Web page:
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Friday, November 7, 2008

Child Abuse?

Jean thinks her 4 year old daughter is a wretched sinner.

I thought her post on slavery was outrageous but this one takes the cake.

She says:
Sometimes during the day or before bed, she always asks me if she has been good, and I always try to be as honest as I can with her, and I will tell her what she has done wrong if I can remember. If she has been better than usual I will praise her and tell her. I have never said to her she has been a perfect little girl who has done nothing wrong all day, If I say that to her then I am a liar and I will be doing her more harm than good. I do not believe in teaching children self esteem or that they should feel good about themselves, because they should not.


Yes my four year old daughter told me that the only person who would ever help her to be a good girl was Jesus Christ, because she could not do it on her own. I have never told her this. I would have thought this is too deep for a four year old to understand. That she was a sinner, she could not control her sinful nature. She wanted to be good but she could not, instead she did things that where wrong no matter how she tried to be good. Her theology is far deeper than that of many preachers today. I mean she gets it.

(my bold)

I was so amazed by God's power that I wanted to cry. I have never shared this with her, so how did she know? It can only be the work of the Holy Spirit. For a little girl to know that she can not be good on her own, that there is only one who can help her, that is Jesus is beyond my comprehension. When she said that all I said to her was that she was right. I did not say anything more as I was in shock and I did not want to ruin what the Lord was doing in her heart.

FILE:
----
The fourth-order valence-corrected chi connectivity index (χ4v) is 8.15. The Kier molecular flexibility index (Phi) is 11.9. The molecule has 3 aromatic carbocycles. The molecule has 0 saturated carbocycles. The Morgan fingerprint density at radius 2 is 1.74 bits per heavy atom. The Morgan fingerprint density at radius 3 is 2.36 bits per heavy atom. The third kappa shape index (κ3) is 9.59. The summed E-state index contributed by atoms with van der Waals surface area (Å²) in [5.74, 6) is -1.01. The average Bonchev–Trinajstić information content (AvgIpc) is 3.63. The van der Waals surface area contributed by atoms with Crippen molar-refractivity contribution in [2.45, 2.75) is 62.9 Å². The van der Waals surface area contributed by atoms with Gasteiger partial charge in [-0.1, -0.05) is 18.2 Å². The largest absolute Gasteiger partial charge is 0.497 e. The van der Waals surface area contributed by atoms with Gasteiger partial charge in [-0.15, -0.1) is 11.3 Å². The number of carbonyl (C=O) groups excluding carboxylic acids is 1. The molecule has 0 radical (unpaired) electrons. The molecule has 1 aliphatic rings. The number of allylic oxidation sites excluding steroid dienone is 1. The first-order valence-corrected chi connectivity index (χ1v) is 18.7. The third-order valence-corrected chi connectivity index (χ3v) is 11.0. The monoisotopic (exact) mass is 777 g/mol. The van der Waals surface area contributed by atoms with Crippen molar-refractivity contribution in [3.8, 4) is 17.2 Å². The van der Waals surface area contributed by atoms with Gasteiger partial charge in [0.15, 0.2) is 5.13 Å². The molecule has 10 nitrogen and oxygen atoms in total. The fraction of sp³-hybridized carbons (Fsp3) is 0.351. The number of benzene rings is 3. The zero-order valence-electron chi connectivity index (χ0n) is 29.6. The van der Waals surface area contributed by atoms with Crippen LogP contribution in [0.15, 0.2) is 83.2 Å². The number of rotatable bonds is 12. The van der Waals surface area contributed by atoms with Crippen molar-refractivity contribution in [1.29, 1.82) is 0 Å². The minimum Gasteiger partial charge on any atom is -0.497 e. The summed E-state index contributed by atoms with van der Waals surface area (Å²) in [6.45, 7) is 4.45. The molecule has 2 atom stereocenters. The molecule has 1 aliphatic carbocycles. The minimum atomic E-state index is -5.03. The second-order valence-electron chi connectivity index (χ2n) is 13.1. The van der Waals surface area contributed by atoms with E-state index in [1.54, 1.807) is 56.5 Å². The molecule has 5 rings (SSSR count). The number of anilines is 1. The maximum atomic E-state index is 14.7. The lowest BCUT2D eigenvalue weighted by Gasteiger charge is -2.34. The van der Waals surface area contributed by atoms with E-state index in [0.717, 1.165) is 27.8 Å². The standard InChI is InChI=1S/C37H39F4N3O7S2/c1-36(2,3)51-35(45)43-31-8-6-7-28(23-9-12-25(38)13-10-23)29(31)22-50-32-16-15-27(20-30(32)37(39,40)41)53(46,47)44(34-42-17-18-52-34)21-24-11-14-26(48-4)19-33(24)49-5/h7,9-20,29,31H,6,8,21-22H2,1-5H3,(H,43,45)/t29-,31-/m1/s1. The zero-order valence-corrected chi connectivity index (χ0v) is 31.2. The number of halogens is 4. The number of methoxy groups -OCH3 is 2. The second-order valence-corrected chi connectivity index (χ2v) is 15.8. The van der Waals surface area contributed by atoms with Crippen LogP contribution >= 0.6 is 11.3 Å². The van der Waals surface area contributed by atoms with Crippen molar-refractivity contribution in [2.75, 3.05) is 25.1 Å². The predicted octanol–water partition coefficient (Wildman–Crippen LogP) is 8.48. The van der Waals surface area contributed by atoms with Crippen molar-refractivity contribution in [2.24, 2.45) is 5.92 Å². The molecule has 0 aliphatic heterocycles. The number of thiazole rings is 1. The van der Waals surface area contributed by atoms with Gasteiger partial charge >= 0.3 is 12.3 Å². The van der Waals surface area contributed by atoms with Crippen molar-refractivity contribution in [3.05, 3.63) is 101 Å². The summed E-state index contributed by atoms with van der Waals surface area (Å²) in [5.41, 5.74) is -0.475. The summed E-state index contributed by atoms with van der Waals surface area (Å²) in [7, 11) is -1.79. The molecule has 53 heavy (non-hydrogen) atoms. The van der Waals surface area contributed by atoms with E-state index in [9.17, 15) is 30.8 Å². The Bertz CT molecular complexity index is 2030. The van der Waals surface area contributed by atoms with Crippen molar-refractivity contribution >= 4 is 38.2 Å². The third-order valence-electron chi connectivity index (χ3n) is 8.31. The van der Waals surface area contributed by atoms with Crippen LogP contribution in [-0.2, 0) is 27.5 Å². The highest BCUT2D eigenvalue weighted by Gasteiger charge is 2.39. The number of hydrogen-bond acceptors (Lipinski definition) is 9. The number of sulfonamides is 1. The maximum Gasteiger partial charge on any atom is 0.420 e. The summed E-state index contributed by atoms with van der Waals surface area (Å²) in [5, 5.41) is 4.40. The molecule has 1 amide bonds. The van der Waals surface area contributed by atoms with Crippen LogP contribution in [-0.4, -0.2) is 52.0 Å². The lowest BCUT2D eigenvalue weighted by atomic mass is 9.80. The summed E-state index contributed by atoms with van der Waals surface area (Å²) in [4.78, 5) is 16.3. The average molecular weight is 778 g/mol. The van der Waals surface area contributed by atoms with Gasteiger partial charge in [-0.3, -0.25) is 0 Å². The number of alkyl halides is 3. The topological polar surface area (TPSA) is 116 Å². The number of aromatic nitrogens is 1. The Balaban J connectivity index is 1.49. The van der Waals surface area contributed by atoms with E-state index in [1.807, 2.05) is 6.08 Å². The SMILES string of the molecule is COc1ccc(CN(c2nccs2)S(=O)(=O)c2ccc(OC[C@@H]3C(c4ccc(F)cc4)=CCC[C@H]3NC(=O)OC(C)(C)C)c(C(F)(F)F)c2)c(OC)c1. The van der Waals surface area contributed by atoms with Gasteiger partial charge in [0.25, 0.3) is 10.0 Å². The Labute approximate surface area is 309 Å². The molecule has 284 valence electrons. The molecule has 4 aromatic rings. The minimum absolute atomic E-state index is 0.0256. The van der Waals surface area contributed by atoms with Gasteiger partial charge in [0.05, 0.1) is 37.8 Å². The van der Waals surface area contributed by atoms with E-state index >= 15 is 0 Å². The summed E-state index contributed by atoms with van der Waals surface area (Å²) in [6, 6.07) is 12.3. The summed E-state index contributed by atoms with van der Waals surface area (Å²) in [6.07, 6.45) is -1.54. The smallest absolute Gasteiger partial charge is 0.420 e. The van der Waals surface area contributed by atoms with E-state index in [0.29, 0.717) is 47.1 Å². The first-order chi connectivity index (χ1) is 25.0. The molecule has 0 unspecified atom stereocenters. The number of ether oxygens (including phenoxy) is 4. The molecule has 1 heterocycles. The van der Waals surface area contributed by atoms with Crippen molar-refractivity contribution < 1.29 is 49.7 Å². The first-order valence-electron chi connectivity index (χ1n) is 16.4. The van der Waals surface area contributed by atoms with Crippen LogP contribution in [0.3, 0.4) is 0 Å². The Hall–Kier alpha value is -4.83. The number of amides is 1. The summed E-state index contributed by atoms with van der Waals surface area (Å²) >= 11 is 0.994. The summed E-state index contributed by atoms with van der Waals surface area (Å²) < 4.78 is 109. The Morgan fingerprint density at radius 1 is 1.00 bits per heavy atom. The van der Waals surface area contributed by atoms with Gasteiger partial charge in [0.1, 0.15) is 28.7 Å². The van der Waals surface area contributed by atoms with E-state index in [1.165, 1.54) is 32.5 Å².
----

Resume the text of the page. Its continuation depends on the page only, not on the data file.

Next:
I posted on it on my blog

Shocking, unbelievable. And she has comments from people saying how inspiring that is.

Is it just me?

135 comments:

  1. She said,
    "She is a wretched little girl, who knows she is a wretched sinner who needs only a good saviour to help her."

    I am speechless. This kid doesn't stand a chance of growing up emotionally stable.

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  2. It's bullshit.

    At four years old, I'm reasonably confident that the kid has other influences than just her.

    Some things that come to mind are the child care that the kid attends while she is worshipping, the lyrics from the Christian music she probably listens to, the Veggie Tale stories she probably lets the youngster watch instead of the evils of television, and comments and discussions from other adults while her child is listening.

    No "holy spirit" here, just wishful thinking.

    I don't agree that it is child abuse, but I would imagine that there is more than a fair bit of indoctrination going on.